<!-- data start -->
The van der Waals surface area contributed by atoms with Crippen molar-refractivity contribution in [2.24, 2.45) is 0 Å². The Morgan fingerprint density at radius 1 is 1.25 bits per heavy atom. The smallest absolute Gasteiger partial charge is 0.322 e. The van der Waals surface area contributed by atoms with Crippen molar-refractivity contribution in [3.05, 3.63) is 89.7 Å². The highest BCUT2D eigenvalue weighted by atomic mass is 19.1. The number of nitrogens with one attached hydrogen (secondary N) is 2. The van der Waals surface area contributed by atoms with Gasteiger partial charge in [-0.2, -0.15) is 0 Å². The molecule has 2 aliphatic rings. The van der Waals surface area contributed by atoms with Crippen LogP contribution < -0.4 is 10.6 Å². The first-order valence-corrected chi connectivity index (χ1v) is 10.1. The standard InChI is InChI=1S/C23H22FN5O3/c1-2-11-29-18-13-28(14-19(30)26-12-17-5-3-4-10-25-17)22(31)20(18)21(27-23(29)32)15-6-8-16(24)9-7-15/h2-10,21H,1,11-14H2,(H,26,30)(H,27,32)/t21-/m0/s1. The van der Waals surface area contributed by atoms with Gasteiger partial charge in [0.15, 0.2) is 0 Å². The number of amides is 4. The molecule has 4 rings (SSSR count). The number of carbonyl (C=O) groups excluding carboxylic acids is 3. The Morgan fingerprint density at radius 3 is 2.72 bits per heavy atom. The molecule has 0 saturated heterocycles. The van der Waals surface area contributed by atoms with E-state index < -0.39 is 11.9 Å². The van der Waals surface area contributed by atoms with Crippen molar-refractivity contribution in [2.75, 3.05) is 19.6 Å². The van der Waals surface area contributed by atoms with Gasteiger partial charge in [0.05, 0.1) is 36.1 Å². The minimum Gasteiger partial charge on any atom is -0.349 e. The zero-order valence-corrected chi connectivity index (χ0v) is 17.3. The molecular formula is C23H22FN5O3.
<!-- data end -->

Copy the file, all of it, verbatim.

The van der Waals surface area contributed by atoms with Crippen molar-refractivity contribution in [2.24, 2.45) is 0 Å². The Morgan fingerprint density at radius 1 is 1.25 bits per heavy atom. The smallest absolute Gasteiger partial charge is 0.322 e. The van der Waals surface area contributed by atoms with Crippen molar-refractivity contribution in [3.05, 3.63) is 89.7 Å². The highest BCUT2D eigenvalue weighted by atomic mass is 19.1. The number of nitrogens with one attached hydrogen (secondary N) is 2. The van der Waals surface area contributed by atoms with Gasteiger partial charge in [-0.2, -0.15) is 0 Å². The molecule has 2 aliphatic rings. The van der Waals surface area contributed by atoms with Crippen LogP contribution < -0.4 is 10.6 Å². The first-order valence-corrected chi connectivity index (χ1v) is 10.1. The standard InChI is InChI=1S/C23H22FN5O3/c1-2-11-29-18-13-28(14-19(30)26-12-17-5-3-4-10-25-17)22(31)20(18)21(27-23(29)32)15-6-8-16(24)9-7-15/h2-10,21H,1,11-14H2,(H,26,30)(H,27,32)/t21-/m0/s1. The van der Waals surface area contributed by atoms with Gasteiger partial charge in [0.15, 0.2) is 0 Å². The number of amides is 4. The molecule has 4 rings (SSSR count). The number of carbonyl (C=O) groups excluding carboxylic acids is 3. The Morgan fingerprint density at radius 3 is 2.72 bits per heavy atom. The molecule has 0 saturated heterocycles. The van der Waals surface area contributed by atoms with E-state index < -0.39 is 11.9 Å². The van der Waals surface area contributed by atoms with Crippen molar-refractivity contribution in [2.75, 3.05) is 19.6 Å². The van der Waals surface area contributed by atoms with Gasteiger partial charge in [0.05, 0.1) is 36.1 Å². The minimum Gasteiger partial charge on any atom is -0.349 e. The zero-order valence-corrected chi connectivity index (χ0v) is 17.3. The molecular formula is C23H22FN5O3.